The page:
#8 of Our Top Stories of 2016: Merry Christmas! These Bacteria Are No Evolutionary Nightmare
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The following was originally published on September 9, 2016:
Jerry Coyne's blog, Why Evolution Is True, has this headline:
Of course by "creationists" he means anyone who doubts the creative power of unguided evolutionary processes. What's the subject of our nightmare? An experiment, reported in Science, and accompanying videos demonstrating the rapid development of antibiotic-resistant bacteria. That is an old standby in the evolutionist's arsenal.
Over at the Atlantic, Ed Yong shows and describes some stunning videos of "evolution in action": in this case bacteria evolving resistance to antibiotics. It's a clever way to visualize the accumulation of mutations over time as bacteria evolve to survive increasingly large doses of antibiotics. ...
The setup for these videos, and the conception of the experiment, was by Michael Baym at Harvard. His team built a huge petri dish, four feet by two feet, filled with agar colored black (to visualize the bacteria). At the edges of the "plate," as shown below, there was no antibiotic in the agar. Then, as one moved toward the middle, antibiotic concentrations increased in a logarithmic manner, until in the middle there was a thousand times the amount of antibiotic that would kill the bacteria initially (the amount that would kill nearly all of them at first is the "1" stripe in the screenshot below).
Plates were then inoculated with E. coli at the two ends and allowed to adapt to the antibiotic by mutations and natural selection. They could grow toward the center only as resistance mutations accumulated. The bacteria are light colored so you can see the evolutionary wave of advance.
If anything gives us nightmares, it's not this. Click on the image to go to the video at NPR:
Why? Because no newly evolved complex information has been demonstrated. Here is the Abstract from Science ("Spatiotemporal microbial evolution on antibiotic landscapes"):
A key aspect of bacterial survival is the ability to evolve while migrating across spatially varying environmental challenges. Laboratory experiments, however, often study evolution in well-mixed systems. Here, we introduce an experimental device, the microbial evolution and growth arena (MEGA)-plate, in which bacteria spread and evolved on a large antibiotic landscape (120 × 60 centimeters) that allowed visual observation of mutation and selection in a migrating bacterial front. While resistance increased consistently, multiple coexisting lineages diversified both phenotypically and genotypically. Analyzing mutants at and behind the propagating front, we found that evolution is not always led by the most resistant mutants; highly resistant mutants may be trapped behind more sensitive lineages. The MEGA-plate provides a versatile platform for studying microbial adaption and directly visualizing evolutionary dynamics.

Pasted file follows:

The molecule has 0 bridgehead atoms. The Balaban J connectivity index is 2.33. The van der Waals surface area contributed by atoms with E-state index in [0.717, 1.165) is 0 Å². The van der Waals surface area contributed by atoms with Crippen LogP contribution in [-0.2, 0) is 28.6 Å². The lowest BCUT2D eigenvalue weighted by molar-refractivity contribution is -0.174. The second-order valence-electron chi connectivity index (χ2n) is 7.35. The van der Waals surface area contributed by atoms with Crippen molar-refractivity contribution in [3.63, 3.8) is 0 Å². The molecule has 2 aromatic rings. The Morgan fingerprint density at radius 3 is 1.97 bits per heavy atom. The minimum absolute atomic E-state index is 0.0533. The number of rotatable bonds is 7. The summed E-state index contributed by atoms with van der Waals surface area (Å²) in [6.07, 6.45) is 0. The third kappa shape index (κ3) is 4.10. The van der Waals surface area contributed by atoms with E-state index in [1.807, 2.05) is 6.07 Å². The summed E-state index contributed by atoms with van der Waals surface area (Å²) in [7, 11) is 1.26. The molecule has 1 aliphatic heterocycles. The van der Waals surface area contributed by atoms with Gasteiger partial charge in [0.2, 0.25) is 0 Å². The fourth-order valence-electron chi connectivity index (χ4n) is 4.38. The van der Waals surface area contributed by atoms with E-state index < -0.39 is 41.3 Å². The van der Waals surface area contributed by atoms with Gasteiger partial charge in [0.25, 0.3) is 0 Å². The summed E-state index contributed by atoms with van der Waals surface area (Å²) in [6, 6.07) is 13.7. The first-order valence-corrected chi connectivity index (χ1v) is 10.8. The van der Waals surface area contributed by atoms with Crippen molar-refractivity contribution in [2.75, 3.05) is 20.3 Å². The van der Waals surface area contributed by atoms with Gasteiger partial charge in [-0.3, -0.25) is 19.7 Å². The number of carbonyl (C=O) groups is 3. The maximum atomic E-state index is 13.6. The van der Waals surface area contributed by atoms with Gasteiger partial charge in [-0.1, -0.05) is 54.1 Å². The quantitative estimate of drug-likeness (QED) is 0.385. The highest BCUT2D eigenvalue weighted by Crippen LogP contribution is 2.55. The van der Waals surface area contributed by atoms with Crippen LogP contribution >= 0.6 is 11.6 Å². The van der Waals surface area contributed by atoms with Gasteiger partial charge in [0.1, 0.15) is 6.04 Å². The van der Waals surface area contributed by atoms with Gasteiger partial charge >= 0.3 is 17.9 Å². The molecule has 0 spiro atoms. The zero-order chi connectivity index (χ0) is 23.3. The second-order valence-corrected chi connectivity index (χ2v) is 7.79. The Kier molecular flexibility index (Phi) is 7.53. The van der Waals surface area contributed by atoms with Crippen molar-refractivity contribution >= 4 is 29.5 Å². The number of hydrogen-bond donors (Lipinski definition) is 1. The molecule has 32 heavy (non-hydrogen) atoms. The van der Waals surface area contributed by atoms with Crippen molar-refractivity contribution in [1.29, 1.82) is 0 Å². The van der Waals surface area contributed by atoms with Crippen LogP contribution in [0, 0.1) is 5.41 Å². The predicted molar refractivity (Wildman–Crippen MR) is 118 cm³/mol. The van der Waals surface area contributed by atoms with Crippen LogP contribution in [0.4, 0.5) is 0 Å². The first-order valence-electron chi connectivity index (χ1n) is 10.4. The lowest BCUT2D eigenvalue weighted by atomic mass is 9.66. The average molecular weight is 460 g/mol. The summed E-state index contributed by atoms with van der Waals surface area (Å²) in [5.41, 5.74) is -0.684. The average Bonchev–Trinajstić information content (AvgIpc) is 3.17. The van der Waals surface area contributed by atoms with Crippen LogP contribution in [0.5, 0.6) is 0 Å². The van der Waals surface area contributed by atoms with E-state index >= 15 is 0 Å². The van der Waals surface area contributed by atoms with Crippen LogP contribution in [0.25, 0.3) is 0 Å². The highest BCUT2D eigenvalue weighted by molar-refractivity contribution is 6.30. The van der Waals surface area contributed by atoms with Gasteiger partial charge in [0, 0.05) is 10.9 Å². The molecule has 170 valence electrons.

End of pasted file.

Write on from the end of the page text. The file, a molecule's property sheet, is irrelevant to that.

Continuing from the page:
The key to understanding the paper is its Figure 3C. There it shows the genes that have undergone more than one mutation across tested bacteria. They break the mutations down into silent changes, changes of amino acids (point mutations), and insertion-deletion or nonsense mutations, which almost certainly are loss of function (LOF). Over half of genes contain such LOF mutations, along with some point mutations, which likely also degrade or destroy function. In other words, devolution.
Moreover, as the paper in Science points out in its conclusion, "The MEGA-plate is not intended to directly simulate natural or clinical settings," but "its relative simplicity and ability to visually demonstrate evolution makes the MEGA-plate a useful tool for science education and outreach." In other words, the MEGA-plate does not correspond to the real world and may be irrelevant to medicine. Instead, its value will be primarily to indoctrinate students in evolution.
Despite its dubious relevance to medicine, the second author, Tami Lieberman (an "evolutionary microbiologist," not a physician), told NPR: "Getting more people to understand how quickly bacteria evolve antibiotic resistance might help people understand why they shouldn't be prescribed antibiotics." Now that's downright irresponsible, at least as the comment is phrased. As Dr. Lieberman knows, properly used antibiotics save lives.
Image credit: Edvard Munch [Public domain], via Wikimedia Commons.